Don’t Let It Loose! – American Bullfrog, Rana catesbeiana
Where does the species originate from?
Bullfrogs are native to eastern North America.
How are they introduced and spread?
Bullfrogs have been introduced accidentally during fish stocking operations, and stocked intentionally as a food source (frog legs anyone?), biological control agent of insect pests, or released as unwanted pets or classroom specimen.
Bullfrogs are not picky eaters and will consume anything they can fit in their large mouths. Check out this video to see what I mean! (http://video.nationalgeographic.com/video/animals/amphibians-animals/frogs-and-toads/frog_bull/). Because of their large size and voracious appetite, bullfrogs displace native species, prey directly on many native species, and compete with native species for limited food resources. Bullfrogs are known to spread a potentially lethal skin disease (a chytrid fungus), which has led to the extinction of at least 100 frog species worldwide. The bullfrog has also been blamed for the decline of many native amphibian populations in western states including: leopard frogs, garter snakes, red-legged frogs, Oregon spotted frogs, and Western pond turtles.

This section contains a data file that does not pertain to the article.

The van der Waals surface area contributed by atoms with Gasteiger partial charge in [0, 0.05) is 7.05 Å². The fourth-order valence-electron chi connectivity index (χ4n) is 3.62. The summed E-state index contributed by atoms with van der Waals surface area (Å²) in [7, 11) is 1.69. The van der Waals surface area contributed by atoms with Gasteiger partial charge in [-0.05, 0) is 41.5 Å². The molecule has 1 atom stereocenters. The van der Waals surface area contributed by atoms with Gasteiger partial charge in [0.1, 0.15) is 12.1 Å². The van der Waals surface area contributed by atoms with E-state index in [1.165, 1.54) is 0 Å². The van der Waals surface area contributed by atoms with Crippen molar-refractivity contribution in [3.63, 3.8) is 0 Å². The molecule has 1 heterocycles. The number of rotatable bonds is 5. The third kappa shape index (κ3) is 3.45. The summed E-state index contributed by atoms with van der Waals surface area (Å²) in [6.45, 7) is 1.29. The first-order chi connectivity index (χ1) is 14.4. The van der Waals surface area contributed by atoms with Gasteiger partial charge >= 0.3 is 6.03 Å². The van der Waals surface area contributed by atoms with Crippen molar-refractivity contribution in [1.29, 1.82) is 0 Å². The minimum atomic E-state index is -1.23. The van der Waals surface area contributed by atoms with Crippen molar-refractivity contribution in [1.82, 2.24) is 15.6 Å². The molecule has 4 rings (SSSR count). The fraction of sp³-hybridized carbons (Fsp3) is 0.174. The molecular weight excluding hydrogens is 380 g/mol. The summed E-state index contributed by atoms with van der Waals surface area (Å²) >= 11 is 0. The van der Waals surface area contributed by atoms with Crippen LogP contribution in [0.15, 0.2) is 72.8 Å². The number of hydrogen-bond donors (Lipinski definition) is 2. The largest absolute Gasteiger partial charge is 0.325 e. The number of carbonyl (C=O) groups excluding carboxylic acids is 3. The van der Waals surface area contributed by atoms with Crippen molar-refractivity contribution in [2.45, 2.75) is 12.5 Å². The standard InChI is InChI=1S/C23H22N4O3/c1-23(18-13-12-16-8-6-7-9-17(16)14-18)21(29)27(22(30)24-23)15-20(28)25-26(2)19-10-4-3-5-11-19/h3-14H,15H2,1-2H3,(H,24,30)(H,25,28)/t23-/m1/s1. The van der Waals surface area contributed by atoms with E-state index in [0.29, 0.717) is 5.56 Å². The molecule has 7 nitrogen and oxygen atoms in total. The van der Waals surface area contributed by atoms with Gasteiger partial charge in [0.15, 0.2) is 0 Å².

· Bullfrogs may travel overland up to a mile to find new habitat.
· The American Bullfrog is on the list of 100 of the World’s Worst Invasive Alien Species.
· A group of frogs is called an “army”.
Don’t Let It Loose! The bullfrog is classified as a prohibited aquatic animal species in the state of Washington (http://apps.leg.wa.gov/WAC/default.aspx?cite=220-12-090) and may not be possessed, imported, purchased, sold, transported, or released into state waters.
Submitted by Jen Poirier